Fresh Faced! by Keren Kabo

We are so excited to announce that our website is ready to go! We've made a few updates to showcase some of our newer projects better and have also provided a platform to showcase CRASH our drone! Take a look and make sure to follow us on Facebook and Instagram to keep up to date on what else we are working on!

Enjoy!

Findlay Project by Black Rock Construction by Keren Kabo

We have been waiting in eager anticipation for one of our prized Findlay projects to wrap up and it looks like our wait is nearly over!

This projects is a residential addition and heavy renovation of a historic 1880’s building in Over-the-Rhine. Though the residence is in the heart of an dense urban neighborhood, it was designed with plenty of outdoor living space as well as ample natural light. The building features modern aesthetics while preserving the building’s historic features. This project will achieve a LEED Platinum rating, the highest rating on the LEED green building rating system. This custom home was designed by us and is being built by our sister company, Blackrock Construction.

We are so impressed with what they have done! Well done BRC.

 Two of the three roof patios open up onto a park and a 12 foot glass wall provides further connection from the dining room to the park.

Two of the three roof patios open up onto a park and a 12 foot glass wall provides further connection from the dining room to the park.

 The roof patio provides a covered kitchenette for barbequing, entertaining, and dining. Sleek, low profile glass and steel handrails maintain an unobstructed connection to the park and neighborhood. The catwalk leads to a spiral stair down to the dining room terrace on the second floor.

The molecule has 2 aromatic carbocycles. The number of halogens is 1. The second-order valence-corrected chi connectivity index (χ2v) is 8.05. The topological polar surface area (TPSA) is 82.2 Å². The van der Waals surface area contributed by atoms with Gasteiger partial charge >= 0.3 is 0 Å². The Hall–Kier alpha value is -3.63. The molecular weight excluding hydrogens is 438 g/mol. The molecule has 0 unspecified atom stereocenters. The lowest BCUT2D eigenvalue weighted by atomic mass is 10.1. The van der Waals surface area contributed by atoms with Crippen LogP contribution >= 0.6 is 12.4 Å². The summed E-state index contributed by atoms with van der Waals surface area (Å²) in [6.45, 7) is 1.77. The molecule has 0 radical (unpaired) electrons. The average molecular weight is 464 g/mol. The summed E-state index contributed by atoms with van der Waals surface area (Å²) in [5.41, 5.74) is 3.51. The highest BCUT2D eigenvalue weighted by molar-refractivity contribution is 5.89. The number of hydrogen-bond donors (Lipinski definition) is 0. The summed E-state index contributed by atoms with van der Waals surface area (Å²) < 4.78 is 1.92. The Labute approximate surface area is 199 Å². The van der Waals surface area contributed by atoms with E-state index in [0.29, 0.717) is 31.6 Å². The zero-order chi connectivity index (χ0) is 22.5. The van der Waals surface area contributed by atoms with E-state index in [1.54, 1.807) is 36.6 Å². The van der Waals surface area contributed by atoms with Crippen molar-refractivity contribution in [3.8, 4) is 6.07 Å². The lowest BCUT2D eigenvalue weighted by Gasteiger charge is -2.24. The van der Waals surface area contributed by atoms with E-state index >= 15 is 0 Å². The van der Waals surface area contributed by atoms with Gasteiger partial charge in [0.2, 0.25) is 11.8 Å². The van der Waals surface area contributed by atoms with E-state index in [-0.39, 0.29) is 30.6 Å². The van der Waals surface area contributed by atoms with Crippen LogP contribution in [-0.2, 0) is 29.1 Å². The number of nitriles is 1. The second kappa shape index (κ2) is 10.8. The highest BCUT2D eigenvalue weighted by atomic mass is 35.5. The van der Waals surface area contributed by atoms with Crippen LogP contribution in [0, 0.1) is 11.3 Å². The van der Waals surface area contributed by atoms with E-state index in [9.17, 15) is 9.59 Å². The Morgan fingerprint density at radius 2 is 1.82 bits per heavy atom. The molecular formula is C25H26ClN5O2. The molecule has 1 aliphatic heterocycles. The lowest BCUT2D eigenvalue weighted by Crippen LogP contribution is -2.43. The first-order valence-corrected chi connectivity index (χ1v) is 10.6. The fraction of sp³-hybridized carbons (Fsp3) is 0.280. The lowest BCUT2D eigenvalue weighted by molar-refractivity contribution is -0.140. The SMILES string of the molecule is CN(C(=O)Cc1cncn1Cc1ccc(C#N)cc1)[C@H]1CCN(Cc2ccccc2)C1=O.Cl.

The roof patio provides a covered kitchenette for barbequing, entertaining, and dining. Sleek, low profile glass and steel handrails maintain an unobstructed connection to the park and neighborhood. The catwalk leads to a spiral stair down to the dining room terrace on the second floor.

 The original wood joists were removed in the basement to open up the space. The original fieldstone foundation walls were stabilized and sealed to make a basement theater space.

The original wood joists were removed in the basement to open up the space. The original fieldstone foundation walls were stabilized and sealed to make a basement theater space.

 The main living space, which includes the living room, kitchen, and dining room, was kept as open as possible. A steel and glass lightwell brings in natural light and fresh air in the summertime

The main living space, which includes the living room, kitchen, and dining room, was kept as open as possible. A steel and glass lightwell brings in natural light and fresh air in the summertime